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Financial issues could add to holiday stress, depression this year
Many people see the holidays as a time of happiness, but the season can cause sadness and stress as individuals deal with a recent loss or just become overwhelmed. While these situations can cause many individuals to experience sadness during holidays, if not contained, these symptoms can lead to depression.
Cases of holiday depression or sadness could increase this year as many families are faced with financial hardship, possibly for the first time, said Ronald Werner-Wilson, chair of the Department of Family Studies in the University of Kentucky School of Human Environmental Sciences.
"We don't often think about the financial aspects of the holidays causing stress, but there is a lot of pressure on us to buy the ‘perfect' gift," he said. "The financial pressure of the holidays is creating difficult situations for folks."
With the lingering recession, increasing unemployment and foreclosures, many people are struggling to fulfill basic needs, much less purchase gifts. These factors could cause individuals to become sad or stressed as they no longer are able to maintain their previous level of holiday purchasing.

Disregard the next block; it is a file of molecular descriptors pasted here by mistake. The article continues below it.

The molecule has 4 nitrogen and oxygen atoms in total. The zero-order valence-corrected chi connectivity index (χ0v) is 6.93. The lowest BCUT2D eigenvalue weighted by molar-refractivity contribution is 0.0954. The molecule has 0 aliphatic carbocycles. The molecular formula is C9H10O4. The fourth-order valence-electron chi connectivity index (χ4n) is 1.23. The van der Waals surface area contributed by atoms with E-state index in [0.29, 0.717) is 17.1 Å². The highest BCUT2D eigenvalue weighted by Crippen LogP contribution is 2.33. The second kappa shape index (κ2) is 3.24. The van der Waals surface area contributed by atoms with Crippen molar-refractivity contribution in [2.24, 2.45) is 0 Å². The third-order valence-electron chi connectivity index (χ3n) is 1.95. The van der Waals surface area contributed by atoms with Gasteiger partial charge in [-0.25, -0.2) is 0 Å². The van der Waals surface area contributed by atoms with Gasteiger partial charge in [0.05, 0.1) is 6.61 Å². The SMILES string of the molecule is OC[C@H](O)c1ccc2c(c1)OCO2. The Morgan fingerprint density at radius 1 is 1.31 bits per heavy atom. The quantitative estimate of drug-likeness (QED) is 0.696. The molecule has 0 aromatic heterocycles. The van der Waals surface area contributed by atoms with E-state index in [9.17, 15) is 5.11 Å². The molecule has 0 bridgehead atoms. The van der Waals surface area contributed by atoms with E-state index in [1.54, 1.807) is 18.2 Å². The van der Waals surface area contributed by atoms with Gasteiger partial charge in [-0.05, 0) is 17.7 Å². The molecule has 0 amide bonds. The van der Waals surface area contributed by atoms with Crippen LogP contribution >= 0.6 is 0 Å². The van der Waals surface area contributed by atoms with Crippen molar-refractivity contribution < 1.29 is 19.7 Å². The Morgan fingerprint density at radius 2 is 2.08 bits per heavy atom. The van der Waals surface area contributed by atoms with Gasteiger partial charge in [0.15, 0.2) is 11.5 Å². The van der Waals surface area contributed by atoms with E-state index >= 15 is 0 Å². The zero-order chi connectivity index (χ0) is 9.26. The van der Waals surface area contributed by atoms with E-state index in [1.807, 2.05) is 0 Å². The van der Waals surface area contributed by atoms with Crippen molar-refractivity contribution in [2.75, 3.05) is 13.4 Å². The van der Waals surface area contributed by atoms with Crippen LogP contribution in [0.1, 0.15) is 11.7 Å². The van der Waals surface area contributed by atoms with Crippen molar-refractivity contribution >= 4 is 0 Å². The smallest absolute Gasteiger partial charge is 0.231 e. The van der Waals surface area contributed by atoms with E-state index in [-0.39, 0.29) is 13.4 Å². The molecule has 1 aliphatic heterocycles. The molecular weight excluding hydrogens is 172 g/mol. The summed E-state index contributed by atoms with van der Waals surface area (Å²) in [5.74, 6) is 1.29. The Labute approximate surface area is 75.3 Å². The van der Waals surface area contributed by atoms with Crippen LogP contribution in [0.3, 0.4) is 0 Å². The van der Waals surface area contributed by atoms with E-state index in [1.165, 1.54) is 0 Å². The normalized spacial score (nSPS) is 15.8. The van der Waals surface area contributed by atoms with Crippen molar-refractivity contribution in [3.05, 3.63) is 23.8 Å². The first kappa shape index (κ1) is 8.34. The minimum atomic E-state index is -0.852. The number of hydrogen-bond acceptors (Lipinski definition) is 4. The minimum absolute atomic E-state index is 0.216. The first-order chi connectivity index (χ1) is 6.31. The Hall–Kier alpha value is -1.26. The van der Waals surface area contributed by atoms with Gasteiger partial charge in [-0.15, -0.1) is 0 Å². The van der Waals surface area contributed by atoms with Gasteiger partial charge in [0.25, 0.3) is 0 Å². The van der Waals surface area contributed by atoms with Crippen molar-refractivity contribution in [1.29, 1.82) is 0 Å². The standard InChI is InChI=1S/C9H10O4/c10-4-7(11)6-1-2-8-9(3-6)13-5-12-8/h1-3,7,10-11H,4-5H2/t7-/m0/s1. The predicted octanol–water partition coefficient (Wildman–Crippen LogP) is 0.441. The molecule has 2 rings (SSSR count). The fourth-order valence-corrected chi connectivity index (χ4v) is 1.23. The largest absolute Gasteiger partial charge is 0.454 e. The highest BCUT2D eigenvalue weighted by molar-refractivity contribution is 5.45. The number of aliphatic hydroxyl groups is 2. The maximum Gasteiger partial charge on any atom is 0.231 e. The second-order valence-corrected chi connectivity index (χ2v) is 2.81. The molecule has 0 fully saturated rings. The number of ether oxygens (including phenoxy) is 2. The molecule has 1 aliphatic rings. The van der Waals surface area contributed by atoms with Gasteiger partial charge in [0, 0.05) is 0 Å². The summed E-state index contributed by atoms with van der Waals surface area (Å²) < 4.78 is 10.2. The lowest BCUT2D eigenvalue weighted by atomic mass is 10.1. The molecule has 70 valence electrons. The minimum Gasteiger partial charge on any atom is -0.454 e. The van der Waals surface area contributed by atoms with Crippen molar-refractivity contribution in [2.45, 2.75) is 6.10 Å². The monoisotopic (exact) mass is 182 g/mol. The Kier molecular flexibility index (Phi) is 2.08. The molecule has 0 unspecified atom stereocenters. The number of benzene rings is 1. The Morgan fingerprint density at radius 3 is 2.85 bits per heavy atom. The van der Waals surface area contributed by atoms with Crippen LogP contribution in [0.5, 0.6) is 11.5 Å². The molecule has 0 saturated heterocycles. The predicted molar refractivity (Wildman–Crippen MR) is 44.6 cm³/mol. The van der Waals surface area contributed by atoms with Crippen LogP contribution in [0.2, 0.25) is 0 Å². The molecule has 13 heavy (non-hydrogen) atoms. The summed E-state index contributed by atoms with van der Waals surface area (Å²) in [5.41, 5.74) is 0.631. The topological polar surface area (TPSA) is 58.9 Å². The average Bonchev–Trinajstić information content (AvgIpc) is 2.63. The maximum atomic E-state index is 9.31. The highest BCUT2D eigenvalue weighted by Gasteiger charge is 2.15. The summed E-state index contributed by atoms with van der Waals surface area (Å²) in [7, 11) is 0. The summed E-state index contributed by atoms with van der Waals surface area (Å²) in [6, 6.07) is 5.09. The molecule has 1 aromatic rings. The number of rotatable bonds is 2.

Overspending is another issue that can cause additional stress, especially for those who bought more on credit than they could afford.
Despite the contributing factors, all holiday stress or sadness does not lead to depression. Werner-Wilson said oftentimes people consider sadness to be synonymous with depression, but that is not always the case.
If you or someone you know is feeling down this holiday season, there are several things you can do to help. Many times if a person is feeling sad, discussing those feelings and their contributing factors with a close friend will help ease the burden.
"Talk with someone who won't put pressure on you to be happy," he said. "A lot of people tend to respond this way because they don't like to talk about sadness or losses but not talking about them can be counterproductive."
Being active can also improve a person's mood. Exercising has both mental and physical benefits. Research shows that exercise releases endorphins, which are neurotransmitters in the brain that relieve pain.
"Taking a friend for a walk can provide an opportunity for exercise and a chance to talk about problems either of you may be facing," he said. "Inviting those that are sad to attend events with you can also help them."
Most sadness felt during the holidays is considered situational depression, meaning it only happens during certain times of the year, but more severe clinical depression could develop or worsen during the season. Signs of clinical depression include sleeping for long periods of time, decreased appetite, lack of motivation, unable to concentrate, pulling away from others and difficulty working. It is important for those with clinical depression to seek help from a professional.
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